In a few weeks, cynics – men and women, will look back and say “What good did any of that do?” or “See, I told you, it was just a trend”.
I can’t say that speaking up about this on social media is going to stop rape or sexual harassment. Because it probably won’t. It might not even reduce it. But, I’d still go so far as to say, that this online discourse is good. The seeming overload of “feminist ads” is good. The “rants” are good. The “crass”ness in stand-up comedy, Aditi Mittal, AIB, and other “women oriented” chatter that offends the perpetually-offended is good.
It’s not enough.
But it’s good.
It may sometimes feel “too much” even to a “feminist” woman. It may sound like noise to #SomeMen. A “fashionable” movement. A “trend”. Something that women find “cool”. A way to grab attention. The next “in” thing. “Wannabe”. Whatever.
But it’s working.
It’s not stopping a man from committing a crime but it’s empowering a woman to speak up about it.
10 years ago, we’d think 10 times before sharing an instance of abuse. We’d hide it, repress it, ignore it, blame ourselves for it, forget it, and “move on” from it.
10 years ago, we were ashamed. Especially when an instance of abuse involved a family member. So we stayed quiet. And “sucked it up”.
10 years ago, familial rape happened and was forgotten about, never to be brought up again, save for a counselling session years later, when the incident reared its ugly head disguised as relationship trouble or depression.
But today, with #MeToo, we are refusing to stay quiet. And this refusal to keep mum is a step forward. Let me repeat – it may not deter the perpetrator just yet, but it will help us speak up, share our stories, and therefore heal.
When a stand-up comedian brazenly talks about the roadside creep, when ads talk about “sharing the load”, when “consent” is the subject matter of a feature film, we know we’re moving forward. If not in the minds of men, at least in the hearts of women. “I am not alone”, being the starting point.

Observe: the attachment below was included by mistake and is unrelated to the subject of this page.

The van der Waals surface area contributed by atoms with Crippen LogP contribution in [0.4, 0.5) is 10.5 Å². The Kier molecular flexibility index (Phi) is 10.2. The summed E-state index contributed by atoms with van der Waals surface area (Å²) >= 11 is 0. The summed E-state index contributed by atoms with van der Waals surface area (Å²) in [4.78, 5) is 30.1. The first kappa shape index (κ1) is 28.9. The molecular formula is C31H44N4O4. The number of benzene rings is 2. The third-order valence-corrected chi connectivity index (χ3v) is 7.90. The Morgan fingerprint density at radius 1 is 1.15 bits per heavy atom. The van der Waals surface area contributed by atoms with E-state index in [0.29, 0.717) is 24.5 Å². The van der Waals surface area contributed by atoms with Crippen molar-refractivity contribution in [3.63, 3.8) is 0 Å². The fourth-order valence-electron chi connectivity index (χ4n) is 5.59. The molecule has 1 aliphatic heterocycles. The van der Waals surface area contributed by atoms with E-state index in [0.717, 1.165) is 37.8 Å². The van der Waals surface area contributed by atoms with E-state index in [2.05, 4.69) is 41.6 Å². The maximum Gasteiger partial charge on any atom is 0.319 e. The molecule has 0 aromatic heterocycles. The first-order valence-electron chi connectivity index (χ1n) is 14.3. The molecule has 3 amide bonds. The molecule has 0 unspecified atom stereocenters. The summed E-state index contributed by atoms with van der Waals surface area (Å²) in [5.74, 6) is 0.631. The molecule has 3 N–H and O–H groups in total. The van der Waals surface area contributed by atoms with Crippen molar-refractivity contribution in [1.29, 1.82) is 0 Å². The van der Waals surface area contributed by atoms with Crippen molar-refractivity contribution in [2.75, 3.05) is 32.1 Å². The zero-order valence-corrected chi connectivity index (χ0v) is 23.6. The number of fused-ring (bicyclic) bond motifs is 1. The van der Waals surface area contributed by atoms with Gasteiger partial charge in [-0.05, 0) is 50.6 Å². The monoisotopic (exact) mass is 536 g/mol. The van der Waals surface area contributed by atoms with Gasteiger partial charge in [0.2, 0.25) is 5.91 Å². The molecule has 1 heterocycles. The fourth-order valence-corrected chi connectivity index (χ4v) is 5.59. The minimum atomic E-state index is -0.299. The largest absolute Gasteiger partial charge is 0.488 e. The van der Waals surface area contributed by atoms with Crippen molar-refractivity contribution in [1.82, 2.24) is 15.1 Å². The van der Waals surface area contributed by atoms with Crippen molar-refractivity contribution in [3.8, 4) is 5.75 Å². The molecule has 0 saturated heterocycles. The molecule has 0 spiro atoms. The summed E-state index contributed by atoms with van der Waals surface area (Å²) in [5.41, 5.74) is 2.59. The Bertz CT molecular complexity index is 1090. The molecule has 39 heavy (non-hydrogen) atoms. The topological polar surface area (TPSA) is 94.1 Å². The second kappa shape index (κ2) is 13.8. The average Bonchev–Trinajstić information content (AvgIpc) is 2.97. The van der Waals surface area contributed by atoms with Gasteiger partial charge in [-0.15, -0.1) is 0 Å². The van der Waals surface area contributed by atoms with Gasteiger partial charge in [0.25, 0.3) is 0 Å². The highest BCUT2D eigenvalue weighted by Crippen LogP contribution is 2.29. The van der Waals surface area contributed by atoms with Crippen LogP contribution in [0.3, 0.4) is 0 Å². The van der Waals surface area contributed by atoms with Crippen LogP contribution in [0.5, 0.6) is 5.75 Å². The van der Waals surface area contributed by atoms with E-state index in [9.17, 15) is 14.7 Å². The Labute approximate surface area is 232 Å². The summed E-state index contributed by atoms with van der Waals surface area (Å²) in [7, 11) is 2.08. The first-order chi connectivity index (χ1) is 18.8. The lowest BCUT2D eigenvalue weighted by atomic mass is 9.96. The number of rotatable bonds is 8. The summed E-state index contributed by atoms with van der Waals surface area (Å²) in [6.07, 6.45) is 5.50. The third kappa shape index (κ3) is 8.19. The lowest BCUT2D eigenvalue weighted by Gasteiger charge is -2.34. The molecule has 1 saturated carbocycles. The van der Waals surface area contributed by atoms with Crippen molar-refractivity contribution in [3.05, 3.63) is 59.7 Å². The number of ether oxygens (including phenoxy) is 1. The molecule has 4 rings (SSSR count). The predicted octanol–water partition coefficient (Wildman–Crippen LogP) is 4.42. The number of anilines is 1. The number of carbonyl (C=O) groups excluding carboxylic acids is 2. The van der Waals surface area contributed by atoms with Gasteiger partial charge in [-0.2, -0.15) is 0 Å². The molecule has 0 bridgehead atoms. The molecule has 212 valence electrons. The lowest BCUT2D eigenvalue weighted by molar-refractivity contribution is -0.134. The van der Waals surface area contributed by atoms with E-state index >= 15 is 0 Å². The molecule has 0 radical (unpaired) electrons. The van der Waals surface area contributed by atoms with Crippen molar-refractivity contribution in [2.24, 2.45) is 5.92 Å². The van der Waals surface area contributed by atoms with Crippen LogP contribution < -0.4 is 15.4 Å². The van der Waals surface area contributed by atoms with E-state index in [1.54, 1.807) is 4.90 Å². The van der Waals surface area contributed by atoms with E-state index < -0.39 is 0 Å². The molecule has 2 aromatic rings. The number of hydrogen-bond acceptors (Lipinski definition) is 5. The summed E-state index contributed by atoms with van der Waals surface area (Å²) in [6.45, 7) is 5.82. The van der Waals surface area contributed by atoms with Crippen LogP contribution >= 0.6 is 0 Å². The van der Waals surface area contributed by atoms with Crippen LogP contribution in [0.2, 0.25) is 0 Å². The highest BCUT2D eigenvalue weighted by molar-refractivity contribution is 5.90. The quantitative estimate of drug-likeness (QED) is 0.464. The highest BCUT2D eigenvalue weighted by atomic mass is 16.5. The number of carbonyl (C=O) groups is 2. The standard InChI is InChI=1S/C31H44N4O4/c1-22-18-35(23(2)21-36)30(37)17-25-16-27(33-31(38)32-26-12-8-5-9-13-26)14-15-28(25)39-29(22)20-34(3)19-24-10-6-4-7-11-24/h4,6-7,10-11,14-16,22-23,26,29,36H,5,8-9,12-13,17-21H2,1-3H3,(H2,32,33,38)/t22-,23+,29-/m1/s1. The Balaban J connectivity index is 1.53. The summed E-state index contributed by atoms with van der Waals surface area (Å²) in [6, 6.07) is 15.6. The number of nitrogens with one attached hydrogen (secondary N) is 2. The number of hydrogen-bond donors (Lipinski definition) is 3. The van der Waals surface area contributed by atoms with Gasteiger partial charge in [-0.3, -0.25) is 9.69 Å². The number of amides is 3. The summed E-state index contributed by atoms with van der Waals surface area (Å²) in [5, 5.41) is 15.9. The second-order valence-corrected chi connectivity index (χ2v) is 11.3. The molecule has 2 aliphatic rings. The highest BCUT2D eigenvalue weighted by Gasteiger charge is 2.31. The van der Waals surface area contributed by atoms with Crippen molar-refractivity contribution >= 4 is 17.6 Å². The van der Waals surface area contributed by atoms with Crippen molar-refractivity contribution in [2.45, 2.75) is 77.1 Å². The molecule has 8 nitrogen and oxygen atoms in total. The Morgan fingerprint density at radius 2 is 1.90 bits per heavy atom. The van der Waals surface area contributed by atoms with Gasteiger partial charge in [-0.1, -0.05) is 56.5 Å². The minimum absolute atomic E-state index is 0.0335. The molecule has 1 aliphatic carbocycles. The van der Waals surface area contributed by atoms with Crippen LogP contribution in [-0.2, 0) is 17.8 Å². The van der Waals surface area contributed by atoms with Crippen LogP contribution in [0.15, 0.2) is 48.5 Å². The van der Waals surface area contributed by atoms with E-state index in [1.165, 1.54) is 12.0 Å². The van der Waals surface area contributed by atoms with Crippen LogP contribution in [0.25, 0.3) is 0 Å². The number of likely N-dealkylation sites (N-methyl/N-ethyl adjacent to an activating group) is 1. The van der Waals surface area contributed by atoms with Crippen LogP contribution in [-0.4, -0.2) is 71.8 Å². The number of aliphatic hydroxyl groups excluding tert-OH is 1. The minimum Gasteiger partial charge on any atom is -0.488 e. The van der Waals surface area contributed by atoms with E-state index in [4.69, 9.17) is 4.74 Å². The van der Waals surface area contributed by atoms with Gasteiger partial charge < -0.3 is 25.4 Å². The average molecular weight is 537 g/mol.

Healing starts from knowing that we are not alone.
Plenty of times, we are hurting because we blame ourselves for what was done to us. We call ourselves naive. We assume that if we were smarter and more prudent, we wouldn’t have to go through what we did. We think we “lead them on”. That we must have done something wrong to deserve this. In other words, we beat ourselves up about it. And this embarassment, this feeling of “What if it was my fault?” prevents us from sharing our stories of abuse, stops us from loving and accepting ourselves, and ultimately keeps us from healing.
With #MeToo, with the voices of everyone from celebrities to our own mothers speaking up on social media, the part of us that blamed ourselves has finally gotten the courage to speak up. To pull ourselves together, get on social media, and talk about our stories. Without shame. Without fear. Without guilt.
This coming together of women from all parts of the world for #MeToo may be presumed to be just another short-lived online cry, superficial, rootless and removed from reality. But to a teenage girl, the knowledge that she is not alone, that she isn’t wrong, and that there are others like her who are fearlessly speaking up, can come as a welcome relief. A message that one day, she will be OK. That there’s hope.
And sometimes, hope is all you need.
So is #MeToo a symbol of hope?
#MeToo means different things to different people. For some it’s a form of release, of letting off steam and pent-up anger. For others, it’s an acknowledgment of the crime followed by self-acceptance – “it was not my fault”. And then of course, it serves as encouragement for those of us who have been too quiet for too long, to finally stand up to our perpetrators – if not in person, at least in spirit.
I don’t know what #MeToo means to men in general. The one or two friends I spoke to said they were surprised that so many women were speaking up and posting. They said they were shocked that almost everybody on their lists had put up a status #MeToo. That they hadn’t realise how messed up the situation really was.
Well, it is bad.
And anything, even a tiny hashtag goes a long way. Think of it this way – any activity that helps at least one person heal, is good.
If you feel you have an opinion you’d like to share please do comment. 🙂